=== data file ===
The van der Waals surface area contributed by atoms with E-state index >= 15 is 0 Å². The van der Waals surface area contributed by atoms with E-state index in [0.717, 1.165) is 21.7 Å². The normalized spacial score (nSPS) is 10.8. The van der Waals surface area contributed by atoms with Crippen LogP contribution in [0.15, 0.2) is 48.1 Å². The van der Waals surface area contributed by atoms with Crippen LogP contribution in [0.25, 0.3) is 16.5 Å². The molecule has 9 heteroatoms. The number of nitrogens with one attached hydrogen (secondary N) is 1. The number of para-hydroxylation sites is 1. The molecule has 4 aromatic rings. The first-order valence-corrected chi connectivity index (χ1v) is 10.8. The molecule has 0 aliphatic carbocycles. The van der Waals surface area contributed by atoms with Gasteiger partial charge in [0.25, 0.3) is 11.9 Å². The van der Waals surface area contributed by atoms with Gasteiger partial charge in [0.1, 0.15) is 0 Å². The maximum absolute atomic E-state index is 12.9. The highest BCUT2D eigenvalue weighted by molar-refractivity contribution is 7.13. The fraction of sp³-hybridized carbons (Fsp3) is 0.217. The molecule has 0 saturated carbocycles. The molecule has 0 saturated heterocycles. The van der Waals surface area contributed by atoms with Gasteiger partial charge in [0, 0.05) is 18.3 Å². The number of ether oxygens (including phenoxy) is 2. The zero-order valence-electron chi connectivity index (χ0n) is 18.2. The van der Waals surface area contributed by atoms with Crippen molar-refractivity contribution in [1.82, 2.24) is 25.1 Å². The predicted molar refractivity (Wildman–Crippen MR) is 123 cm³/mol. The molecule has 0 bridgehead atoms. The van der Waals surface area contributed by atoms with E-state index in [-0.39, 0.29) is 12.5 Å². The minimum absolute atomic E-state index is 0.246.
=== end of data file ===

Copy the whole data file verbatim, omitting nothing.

The van der Waals surface area contributed by atoms with E-state index >= 15 is 0 Å². The van der Waals surface area contributed by atoms with E-state index in [0.717, 1.165) is 21.7 Å². The normalized spacial score (nSPS) is 10.8. The van der Waals surface area contributed by atoms with Crippen LogP contribution in [0.15, 0.2) is 48.1 Å². The van der Waals surface area contributed by atoms with Crippen LogP contribution in [0.25, 0.3) is 16.5 Å². The molecule has 9 heteroatoms. The number of nitrogens with one attached hydrogen (secondary N) is 1. The number of para-hydroxylation sites is 1. The molecule has 4 aromatic rings. The first-order valence-corrected chi connectivity index (χ1v) is 10.8. The molecule has 0 aliphatic carbocycles. The van der Waals surface area contributed by atoms with Gasteiger partial charge in [0.25, 0.3) is 11.9 Å². The van der Waals surface area contributed by atoms with Gasteiger partial charge in [0.1, 0.15) is 0 Å². The maximum absolute atomic E-state index is 12.9. The highest BCUT2D eigenvalue weighted by molar-refractivity contribution is 7.13. The fraction of sp³-hybridized carbons (Fsp3) is 0.217. The molecule has 0 saturated carbocycles. The molecule has 0 saturated heterocycles. The van der Waals surface area contributed by atoms with Gasteiger partial charge in [0, 0.05) is 18.3 Å². The number of ether oxygens (including phenoxy) is 2. The zero-order valence-electron chi connectivity index (χ0n) is 18.2. The van der Waals surface area contributed by atoms with Crippen molar-refractivity contribution in [1.82, 2.24) is 25.1 Å². The predicted molar refractivity (Wildman–Crippen MR) is 123 cm³/mol. The molecule has 0 bridgehead atoms. The van der Waals surface area contributed by atoms with E-state index in [-0.39, 0.29) is 12.5 Å². The minimum absolute atomic E-state index is 0.246.